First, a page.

Short on time? Here are the highlights:
- The number of international students in China grew marginally last year, marking a distinct shift from more than a decade of double-digit growth
- Even so, total enrolment surpassed 492,000 students and China remains solidly among the top five study destinations worldwide
In a statement earlier this month, China’s Ministry of Education says that total foreign enrolment in the country reached 492,185 international students in 2018. This represents a marginal increase of less than 1% from the year before and a net gain of slightly more than 3,000 students.
It also reflects, for 2018 at least, a distinct cooling off of the very rapid growth in China’s foreign student numbers over the last several years. Foreign enrolment in the country had previously grown at an annual average of 10% between 2006 and 2015. In fact, that double-digit growth continued through most of this decade with overall growth of 85% between 2010 and 2017 alone.
With the more modest increase for 2018, China now settles into the fifth position among leading global study destinations, after the US, UK, Australia, and Canada.
Most come from Asia
There are 196 different countries represented among China’s current foreign student population, but six in ten come from neighbouring countries within Asia. South Korea is the leading sender with 50,600 students enrolled in 2018, followed by Thailand (28,600 students), and, in a virtual tie for second place, Pakistan and its 28,000 students in Chinese institutions and schools last year.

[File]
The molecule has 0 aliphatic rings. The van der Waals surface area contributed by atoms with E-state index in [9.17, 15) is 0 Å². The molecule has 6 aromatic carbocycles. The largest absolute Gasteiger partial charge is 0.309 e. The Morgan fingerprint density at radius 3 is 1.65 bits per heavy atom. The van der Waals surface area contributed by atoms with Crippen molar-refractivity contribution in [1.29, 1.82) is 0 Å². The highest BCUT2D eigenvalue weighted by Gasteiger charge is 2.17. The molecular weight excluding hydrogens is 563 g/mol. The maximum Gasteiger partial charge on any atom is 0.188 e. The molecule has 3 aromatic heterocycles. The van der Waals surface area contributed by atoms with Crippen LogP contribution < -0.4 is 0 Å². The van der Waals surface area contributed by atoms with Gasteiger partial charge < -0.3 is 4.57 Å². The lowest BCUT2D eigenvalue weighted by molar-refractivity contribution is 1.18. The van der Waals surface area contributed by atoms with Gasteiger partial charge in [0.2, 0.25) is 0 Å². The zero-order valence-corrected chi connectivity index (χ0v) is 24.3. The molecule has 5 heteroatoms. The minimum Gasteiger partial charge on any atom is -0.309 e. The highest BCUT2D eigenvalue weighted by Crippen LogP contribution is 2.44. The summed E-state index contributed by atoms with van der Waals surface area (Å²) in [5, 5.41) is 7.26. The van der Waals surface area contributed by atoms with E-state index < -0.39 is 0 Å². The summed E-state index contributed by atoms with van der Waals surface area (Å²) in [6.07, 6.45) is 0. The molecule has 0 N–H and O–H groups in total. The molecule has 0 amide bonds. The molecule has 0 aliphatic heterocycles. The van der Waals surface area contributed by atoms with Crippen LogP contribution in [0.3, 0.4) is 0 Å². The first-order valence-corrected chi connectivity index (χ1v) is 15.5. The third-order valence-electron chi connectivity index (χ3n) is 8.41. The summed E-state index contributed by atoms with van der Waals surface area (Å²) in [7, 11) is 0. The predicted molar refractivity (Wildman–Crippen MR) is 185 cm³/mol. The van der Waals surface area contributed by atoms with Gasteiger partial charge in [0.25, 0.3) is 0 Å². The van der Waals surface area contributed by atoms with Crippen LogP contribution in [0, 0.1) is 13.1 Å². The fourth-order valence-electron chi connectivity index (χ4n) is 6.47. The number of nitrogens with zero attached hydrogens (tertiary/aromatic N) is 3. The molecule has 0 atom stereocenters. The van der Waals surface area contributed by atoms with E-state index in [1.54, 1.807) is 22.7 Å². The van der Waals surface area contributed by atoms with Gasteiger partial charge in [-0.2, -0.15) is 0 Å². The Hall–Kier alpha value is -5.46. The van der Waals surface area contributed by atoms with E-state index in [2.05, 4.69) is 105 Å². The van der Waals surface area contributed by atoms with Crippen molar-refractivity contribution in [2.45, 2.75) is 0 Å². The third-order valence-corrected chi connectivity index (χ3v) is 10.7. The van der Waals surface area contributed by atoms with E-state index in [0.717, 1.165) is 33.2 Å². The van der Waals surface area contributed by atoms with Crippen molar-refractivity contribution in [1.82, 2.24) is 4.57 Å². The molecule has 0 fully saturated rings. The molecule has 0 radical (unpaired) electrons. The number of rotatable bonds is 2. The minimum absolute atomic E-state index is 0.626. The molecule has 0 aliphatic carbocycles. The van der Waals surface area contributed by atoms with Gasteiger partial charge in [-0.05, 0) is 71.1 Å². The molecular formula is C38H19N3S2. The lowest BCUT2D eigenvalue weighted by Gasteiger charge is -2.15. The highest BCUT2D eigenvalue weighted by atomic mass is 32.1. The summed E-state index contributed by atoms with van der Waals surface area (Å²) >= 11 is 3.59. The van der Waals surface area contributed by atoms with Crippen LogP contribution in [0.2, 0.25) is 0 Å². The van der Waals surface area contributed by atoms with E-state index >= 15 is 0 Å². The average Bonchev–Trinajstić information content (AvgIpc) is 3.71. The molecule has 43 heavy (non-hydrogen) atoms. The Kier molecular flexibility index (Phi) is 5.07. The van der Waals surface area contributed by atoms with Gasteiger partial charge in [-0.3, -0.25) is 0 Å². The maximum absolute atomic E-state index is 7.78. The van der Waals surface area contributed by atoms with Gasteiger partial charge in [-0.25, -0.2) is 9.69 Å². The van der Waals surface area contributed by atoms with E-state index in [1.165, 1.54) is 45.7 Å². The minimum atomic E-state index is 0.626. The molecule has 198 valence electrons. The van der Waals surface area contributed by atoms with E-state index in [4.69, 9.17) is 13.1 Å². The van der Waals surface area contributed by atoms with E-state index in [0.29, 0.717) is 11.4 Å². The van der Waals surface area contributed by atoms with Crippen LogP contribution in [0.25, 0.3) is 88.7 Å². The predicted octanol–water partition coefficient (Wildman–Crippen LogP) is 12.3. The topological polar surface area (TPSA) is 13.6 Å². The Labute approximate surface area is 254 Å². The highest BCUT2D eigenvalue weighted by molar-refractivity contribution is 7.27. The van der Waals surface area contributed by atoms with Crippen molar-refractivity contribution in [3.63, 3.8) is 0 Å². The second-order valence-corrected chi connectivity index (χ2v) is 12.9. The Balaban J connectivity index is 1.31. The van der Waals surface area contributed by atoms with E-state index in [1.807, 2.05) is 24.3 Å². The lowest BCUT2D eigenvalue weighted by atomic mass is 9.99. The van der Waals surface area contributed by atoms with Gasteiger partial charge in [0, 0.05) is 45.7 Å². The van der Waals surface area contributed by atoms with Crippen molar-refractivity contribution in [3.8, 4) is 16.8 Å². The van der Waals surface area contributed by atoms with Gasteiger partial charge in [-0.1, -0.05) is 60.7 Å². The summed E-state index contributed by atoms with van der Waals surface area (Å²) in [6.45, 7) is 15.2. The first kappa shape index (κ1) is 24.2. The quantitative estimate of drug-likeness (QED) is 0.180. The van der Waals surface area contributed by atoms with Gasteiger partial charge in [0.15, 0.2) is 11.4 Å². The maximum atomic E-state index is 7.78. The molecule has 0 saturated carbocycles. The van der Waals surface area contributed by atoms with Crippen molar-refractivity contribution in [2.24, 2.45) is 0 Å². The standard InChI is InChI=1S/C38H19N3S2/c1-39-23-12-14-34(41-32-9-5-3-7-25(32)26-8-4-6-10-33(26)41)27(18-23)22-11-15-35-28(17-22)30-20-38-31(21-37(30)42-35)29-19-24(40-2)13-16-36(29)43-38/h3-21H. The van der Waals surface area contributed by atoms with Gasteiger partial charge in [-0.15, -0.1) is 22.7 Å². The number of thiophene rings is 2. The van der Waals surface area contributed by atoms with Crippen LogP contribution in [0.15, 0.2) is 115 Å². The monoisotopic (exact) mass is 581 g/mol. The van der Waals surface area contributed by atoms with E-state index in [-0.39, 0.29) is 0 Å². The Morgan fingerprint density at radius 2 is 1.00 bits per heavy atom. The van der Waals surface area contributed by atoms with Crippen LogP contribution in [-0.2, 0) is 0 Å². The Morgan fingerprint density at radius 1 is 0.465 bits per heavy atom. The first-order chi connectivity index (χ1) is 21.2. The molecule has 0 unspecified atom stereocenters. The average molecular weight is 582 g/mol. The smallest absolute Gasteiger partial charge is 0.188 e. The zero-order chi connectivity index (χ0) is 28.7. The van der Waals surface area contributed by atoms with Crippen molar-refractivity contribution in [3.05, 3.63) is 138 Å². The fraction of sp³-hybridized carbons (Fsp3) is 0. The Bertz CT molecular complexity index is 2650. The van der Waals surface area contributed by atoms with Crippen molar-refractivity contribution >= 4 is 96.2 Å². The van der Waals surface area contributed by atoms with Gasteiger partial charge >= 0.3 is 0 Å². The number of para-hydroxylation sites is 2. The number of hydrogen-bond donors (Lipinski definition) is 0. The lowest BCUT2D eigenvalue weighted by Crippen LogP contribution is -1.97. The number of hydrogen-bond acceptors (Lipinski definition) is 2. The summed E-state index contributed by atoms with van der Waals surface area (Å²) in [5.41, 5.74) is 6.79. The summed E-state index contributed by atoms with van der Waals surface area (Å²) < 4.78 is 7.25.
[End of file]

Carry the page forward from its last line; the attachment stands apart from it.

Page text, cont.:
Rounding out the top five source countries are India (23,200 students in 2018) and the US (21,000 students).
The Ministry notes that most foreign students in China – slightly more than 87% – are self-funded. However, about 63,000 inbound students received some level of scholarship support from the Chinese government.
In a related report, Pakistan’s Express Tribune highlighted the availability of scholarship supports and other targeted recruitment strategies in explaining China’s appeal for Pakistani students.
“The number of Pakistani students has risen in China mainly because of a series of preferential policies offered by the Chinese government after the launch of China Pakistan Economic Corridor, a pilot project of [the] Belt and Road Initiative,” said the paper. “Various scholarships are provided by the Chinese government to lure international students over – most notably, students from the Belt and Road Initiative participating countries and regions have been facilitated to obtain scholarships under the Chinese Government Scholarship – Silk Road Programme.”
Indeed, China’s recruitment marketing has been closely linked to its massive “One Belt, One Road” development and foreign investment framework. This multi-billion dollar programme is targeted to new projects and partnerships along traditional Silk Road trade routes throughout Asia, Europe, And Africa. “One Belt, One Road” has been a powerful lever for strengthening commercial and academic links, including student recruitment, in key emerging markets along these trade routes, and notably so in South Asia and Southeast Asia.
Level of study
The Ministry of Education reports that an increasing proportion of foreign students are engaged in academic study in China, with the number of degree-seeking students up by nearly 7% last year and more than half (52%) of all visiting students following academic courses.
Official figures also reveal that just over 85,000 students were studying for advanced degrees in China last year, at either the master’s or PhD level.
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